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Applications of molecular genetic techniques for the study of genetic polymorphism of milk proteins in domestic ruminants. A review

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Authors: A. Barroso, S. Dunner, J. Cañón
Issue: 97A-1 (11-28)
Topic: Animal Production
Keywords: Lactoproteins, mutation detection, Southern, PCR, SSCP, ARMS, ASO, RFLPs, ACRS

Until last decade, genetic polymorphism screenings on lactoproteins relied on direct characterisation of their primary structures, restricting the analysis spectrum to adult lactating females, as well as other limitations concerning sensitivity of detection. The fast development of DNA molecular techniques since then has made possible the identification of milk protein genotypes in both sexes at birth, considerably increasing their potential value as an aid for genetic selection. Genotyping of A.I. sires integrated in breeding programs, of growing interest due to significant differences in physico‑chemical and technological properties of milk associated with certain variants, is now feasible, circumventing the need of indirect information as deduced from ancestors, mates and daughters.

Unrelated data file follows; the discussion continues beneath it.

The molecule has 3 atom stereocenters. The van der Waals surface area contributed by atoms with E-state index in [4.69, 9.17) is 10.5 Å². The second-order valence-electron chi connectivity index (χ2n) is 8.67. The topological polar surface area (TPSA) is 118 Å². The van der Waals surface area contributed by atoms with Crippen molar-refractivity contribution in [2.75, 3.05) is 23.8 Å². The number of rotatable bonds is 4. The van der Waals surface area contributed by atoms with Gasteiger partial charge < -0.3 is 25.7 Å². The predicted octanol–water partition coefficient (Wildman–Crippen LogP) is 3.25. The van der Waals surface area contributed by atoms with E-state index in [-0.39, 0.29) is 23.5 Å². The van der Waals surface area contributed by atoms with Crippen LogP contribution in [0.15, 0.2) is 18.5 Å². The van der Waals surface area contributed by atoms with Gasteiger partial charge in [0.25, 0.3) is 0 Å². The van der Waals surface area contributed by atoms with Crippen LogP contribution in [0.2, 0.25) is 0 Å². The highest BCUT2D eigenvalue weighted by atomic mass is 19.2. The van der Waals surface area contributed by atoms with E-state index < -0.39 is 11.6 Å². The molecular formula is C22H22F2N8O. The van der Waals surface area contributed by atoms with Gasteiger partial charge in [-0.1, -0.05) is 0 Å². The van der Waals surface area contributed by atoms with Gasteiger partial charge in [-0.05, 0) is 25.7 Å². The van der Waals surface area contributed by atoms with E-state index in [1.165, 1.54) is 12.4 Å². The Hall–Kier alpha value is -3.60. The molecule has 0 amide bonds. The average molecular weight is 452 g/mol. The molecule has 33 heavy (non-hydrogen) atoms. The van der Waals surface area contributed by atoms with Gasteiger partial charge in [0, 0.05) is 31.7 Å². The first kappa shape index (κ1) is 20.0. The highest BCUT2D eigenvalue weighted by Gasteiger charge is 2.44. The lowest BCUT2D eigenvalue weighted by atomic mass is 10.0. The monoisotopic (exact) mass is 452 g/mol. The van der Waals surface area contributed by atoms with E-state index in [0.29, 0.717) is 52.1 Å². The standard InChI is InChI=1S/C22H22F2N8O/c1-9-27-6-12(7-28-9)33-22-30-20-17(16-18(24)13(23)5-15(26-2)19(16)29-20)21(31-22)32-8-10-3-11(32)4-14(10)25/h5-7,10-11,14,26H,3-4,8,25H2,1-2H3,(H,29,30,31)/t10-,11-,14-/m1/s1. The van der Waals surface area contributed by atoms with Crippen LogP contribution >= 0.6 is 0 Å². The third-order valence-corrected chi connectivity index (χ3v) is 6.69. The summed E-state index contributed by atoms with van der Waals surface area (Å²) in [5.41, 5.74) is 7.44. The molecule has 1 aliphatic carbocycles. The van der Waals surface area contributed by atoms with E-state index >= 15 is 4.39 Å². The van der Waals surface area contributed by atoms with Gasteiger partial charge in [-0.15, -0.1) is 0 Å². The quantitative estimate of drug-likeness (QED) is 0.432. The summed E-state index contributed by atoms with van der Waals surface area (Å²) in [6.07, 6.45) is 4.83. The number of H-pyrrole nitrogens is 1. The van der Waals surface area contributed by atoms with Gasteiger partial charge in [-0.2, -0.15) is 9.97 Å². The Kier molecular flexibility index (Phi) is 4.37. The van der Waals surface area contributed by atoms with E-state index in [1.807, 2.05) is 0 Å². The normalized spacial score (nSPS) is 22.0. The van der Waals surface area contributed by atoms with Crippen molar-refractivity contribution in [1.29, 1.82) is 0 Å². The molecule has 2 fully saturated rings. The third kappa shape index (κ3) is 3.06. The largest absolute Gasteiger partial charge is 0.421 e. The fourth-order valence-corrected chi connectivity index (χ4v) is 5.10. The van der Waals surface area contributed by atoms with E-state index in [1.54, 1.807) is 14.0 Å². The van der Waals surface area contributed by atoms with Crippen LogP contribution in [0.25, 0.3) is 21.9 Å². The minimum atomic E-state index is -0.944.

In this work, several mutation detection techniques are reviewed, from initial molecular typing protocols based on restriction enzyme digestion of genomic DNA coupled to hybridisation with specific probes ‑the Southern technique‑, to those procedures based on previous amplification of a specific genomic segment through Polymerase Chain Reaction (PCR ). Here, we focuse on methods already applied to the field of genetic polymorphism of lactoproteins in domestic ruminants: cow (Bos taurus), goat (Capra hircus) , and sheep (Ovis aries).

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